Three Authors Offer Advice for Writers: Wilbur Smith, Michael Koryta and Alexandra Potter

I interview writers every week here on the Booktopia Blog. My Ten Terrifying Questions have been answered by over 250 published authors ranging from mega selling global stars like Jackie Collins and Lee Child to brilliant, relatively unknown debut authors such as Miles Franklin shortlisted Favel Parret and  Rebecca James.

In each of these interviews I ask the following question:

Q. What advice do you give aspiring writers?

Now, for the edification of aspiring writers everywhere, I will pull together answers to this question from three very different writers and post them here once week. Some will inspire, some will confound but all will be interesting and helpful in their own way…


WILBUR SMITH

“It’s not a game for sissies. If at first you don’t succeed try! Try! And then try some more.”

Read the full interview here…

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MICHAEL KORYTA

“Write every day, for as much time as you can spare, because it isn’t a craft that can be learned through random bursts of creativity, but rather slow, steady, and focused efforts. Read in as wide a range as possible, read interviews with the writers you admire, try to find out as much as possible about the process. The craft should be viewed as a constant education.”

Read the full interview here…

Click here to buy The Ridge from Booktopia
Australia’s No.1 Online Bookshop


ALEXANDRA POTTER

“I get a lot of emails to website (www.alexandrapotter.com) asking for advice on how to get a novel published. And I say the same thing over and over: If I can do it, so you can you. But you have to really REALLY want it.

I love being a writer, but it’s not all about book launches and bestseller lists and glossy interviews. Writing isn’t glamorous. In fact most of the time it can be deeply frustrating, lonely, terrifying and long… very, very long. A book takes me eighteen months from start to finish and a lot of that time is spent battling writer’s book and thinking it’s all a big mistake and is anyone ever going to read this!

So you have to be determined. You have to keep putting in the hours, even when you only have one deleted sentence at the end of a weekend you’d devoted to writing a whole chapter. You have to believe you can do it, even when that inner critical voice of yours is yelling, ‘Give up! It’s rubbish’.

And you just have to keep writing. Day in, day out. Like you’re running a marathon. A few words. A line. A whole paragraph. Until one day you will finally reach the finishing line, and you will look up from your computer screen and realise that all those words have made a novel. And the pain will all have been worth it. Trust me. There is no feeling in the world like it.

Just don’t give up.

Read the full interview here…

Click here to buy Going La La from Booktopia
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For more advice from published writers go here

Wilbur Smith, author of Those in Peril, answers Ten Terrifying Questions

The Booktopia Book Guru asks

WILBUR SMITH

author of Those in Peril, When the Lion Feeds, Elephant Song, River God, Assegai, Hungry as the Sea, Cry Wolf, Warlock and many, many more…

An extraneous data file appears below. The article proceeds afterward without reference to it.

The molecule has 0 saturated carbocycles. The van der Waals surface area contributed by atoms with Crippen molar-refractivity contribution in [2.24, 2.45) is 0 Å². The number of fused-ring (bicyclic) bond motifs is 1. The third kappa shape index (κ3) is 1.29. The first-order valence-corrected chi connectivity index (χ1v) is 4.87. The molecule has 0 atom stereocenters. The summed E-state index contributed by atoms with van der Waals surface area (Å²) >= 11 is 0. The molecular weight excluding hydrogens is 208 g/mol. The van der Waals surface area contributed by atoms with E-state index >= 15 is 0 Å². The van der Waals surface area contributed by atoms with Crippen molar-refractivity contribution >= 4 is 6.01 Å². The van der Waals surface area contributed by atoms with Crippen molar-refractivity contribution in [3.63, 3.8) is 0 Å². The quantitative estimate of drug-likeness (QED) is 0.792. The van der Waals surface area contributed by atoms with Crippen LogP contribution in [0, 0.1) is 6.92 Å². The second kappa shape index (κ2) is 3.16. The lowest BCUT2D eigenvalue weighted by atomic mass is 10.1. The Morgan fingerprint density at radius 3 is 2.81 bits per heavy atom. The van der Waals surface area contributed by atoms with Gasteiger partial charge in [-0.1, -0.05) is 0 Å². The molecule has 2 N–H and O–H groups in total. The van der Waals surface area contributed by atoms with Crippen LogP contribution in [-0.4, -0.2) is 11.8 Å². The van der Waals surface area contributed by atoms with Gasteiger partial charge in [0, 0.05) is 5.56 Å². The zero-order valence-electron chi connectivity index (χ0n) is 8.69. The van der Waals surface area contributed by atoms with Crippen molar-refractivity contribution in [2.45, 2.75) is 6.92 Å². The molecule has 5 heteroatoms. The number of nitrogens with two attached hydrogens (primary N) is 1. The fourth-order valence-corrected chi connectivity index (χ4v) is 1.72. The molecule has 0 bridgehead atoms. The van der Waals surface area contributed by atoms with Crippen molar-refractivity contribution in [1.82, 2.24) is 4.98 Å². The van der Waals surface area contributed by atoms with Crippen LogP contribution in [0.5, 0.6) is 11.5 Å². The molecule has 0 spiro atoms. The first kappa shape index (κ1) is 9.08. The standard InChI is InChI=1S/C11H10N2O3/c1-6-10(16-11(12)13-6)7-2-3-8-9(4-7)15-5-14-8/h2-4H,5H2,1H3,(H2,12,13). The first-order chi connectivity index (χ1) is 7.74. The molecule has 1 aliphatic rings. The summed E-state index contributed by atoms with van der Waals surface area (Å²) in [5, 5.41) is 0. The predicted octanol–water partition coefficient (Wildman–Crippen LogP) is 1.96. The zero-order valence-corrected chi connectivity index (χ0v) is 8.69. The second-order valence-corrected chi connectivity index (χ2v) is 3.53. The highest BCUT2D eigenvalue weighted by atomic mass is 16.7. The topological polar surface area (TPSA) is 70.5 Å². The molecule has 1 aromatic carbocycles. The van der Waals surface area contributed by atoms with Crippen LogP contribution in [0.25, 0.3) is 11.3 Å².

Ten Terrifying Questions

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1. To begin with why don’t you tell us a little bit about yourself – where were you born? Raised? Schooled?

I was born on the banks of the Zambesi River and roaring lions heralded my birth. I was raised in the bush and schooled by sadists wielding canes. Now go and read the truth on my website.

2. What did you want to be when you were twelve, eighteen and thirty? And why?

At twelve I wanted to be a matador because I had just read Death in the Afternoon. At eighteen I wanted to be a gigolo because girls smelt so good. At thirty I wanted to be a novelist so I was.

3. What strongly held belief did you have at eighteen that you do not have now?

That it was obligatory to marry every girl who came to my bed.

4. What were three works of art – book or painting or piece of music, etc – you can now say, had a great effect on you and influenced your own development as a writer?

King Solomon’s Mines by Rider Haggard, Eugène Henri Paul Gauguin’s polynesian women, and Jungle drums beating in the African night.

5. Considering the innumerable artistic avenues open to you, why did you choose to write a novel?

For me there was only one avenue open. I couldn’t sing nor dance nor wield a paint brush worth a damn.. but I Continue reading

Those in Peril by Wilbur Smith

I have been selling Wilbur Smith novels for nearly twenty years and I have come to the conclusion that there is no typical Wilbur Smith reader. Anyone can get the Wilbur Smith bug. Anyone, and at any age. I’ve known teens who have made their way though the entire Wilbur Smith backlist. I’ve had dinner with toffs who drop the elitist claptrap and break into sentimental reminisces at the mere mention of Smith’s Elephant Song. I’ve sold Wilbur Smith to men and to women, the young and the old, the silly and the wise.

Wilbur Smith’s novels are appealing. His stories range far and wide – in time and space, from present day to Ancient Egypt. They are a perfect escape and that is why he has topped the bestseller lists for nearly fifty years.

Those in Peril is an outstanding adventure from one of the world’s best loved storytellers.

About Those in Peril : Hazel Bannock is the heir to the Bannock Oil Corp, one of the major oil producers with global reach. While cruising in the Indian Ocean, Hazel’s private yacht is hijacked by African pirates. Hazel is not on board at the time, but her nineteen year old daughter, Cayla, is kidnapped and held to ransom. The pirates demand a crippling twenty billion dollar ransom for her release. Complicated political and diplomatic considerations render the civilized major powers incapable of intervening.

When Hazel is given evidence of the horrific torture which Cayla is being subjected to, she calls on Hector Cross to help her rescue her daughter. Hector is the owner and operator of Cross Bow Security, the company which is contracted to Bannock Oil to provide all their security. He is a formidable fighting man. Between them Hazel and Hector are determined to take the law into their own hands.